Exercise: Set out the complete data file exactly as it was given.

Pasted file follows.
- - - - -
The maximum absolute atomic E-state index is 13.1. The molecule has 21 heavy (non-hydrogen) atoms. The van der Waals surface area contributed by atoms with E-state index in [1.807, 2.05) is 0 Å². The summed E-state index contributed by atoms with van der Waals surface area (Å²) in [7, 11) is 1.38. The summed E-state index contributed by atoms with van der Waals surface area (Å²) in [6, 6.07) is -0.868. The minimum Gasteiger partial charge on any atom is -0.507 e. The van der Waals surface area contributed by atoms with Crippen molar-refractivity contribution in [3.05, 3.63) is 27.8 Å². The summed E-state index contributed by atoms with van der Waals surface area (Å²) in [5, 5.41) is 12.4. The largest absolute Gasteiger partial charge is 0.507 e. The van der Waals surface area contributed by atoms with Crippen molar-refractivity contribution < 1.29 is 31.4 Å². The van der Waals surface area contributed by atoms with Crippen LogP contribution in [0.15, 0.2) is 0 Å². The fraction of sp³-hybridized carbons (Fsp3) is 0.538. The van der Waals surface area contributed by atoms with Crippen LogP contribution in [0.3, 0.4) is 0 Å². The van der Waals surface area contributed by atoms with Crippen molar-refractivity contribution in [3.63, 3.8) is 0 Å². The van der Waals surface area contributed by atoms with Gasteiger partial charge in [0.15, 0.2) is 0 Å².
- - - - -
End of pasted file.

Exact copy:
The maximum absolute atomic E-state index is 13.1. The molecule has 21 heavy (non-hydrogen) atoms. The van der Waals surface area contributed by atoms with E-state index in [1.807, 2.05) is 0 Å². The summed E-state index contributed by atoms with van der Waals surface area (Å²) in [7, 11) is 1.38. The summed E-state index contributed by atoms with van der Waals surface area (Å²) in [6, 6.07) is -0.868. The minimum Gasteiger partial charge on any atom is -0.507 e. The van der Waals surface area contributed by atoms with Crippen molar-refractivity contribution in [3.05, 3.63) is 27.8 Å². The summed E-state index contributed by atoms with van der Waals surface area (Å²) in [5, 5.41) is 12.4. The largest absolute Gasteiger partial charge is 0.507 e. The van der Waals surface area contributed by atoms with Crippen molar-refractivity contribution < 1.29 is 31.4 Å². The van der Waals surface area contributed by atoms with Crippen LogP contribution in [0.15, 0.2) is 0 Å². The fraction of sp³-hybridized carbons (Fsp3) is 0.538. The van der Waals surface area contributed by atoms with Crippen LogP contribution in [0.3, 0.4) is 0 Å². The van der Waals surface area contributed by atoms with Crippen molar-refractivity contribution in [3.63, 3.8) is 0 Å². The van der Waals surface area contributed by atoms with Gasteiger partial charge in [0.15, 0.2) is 0 Å².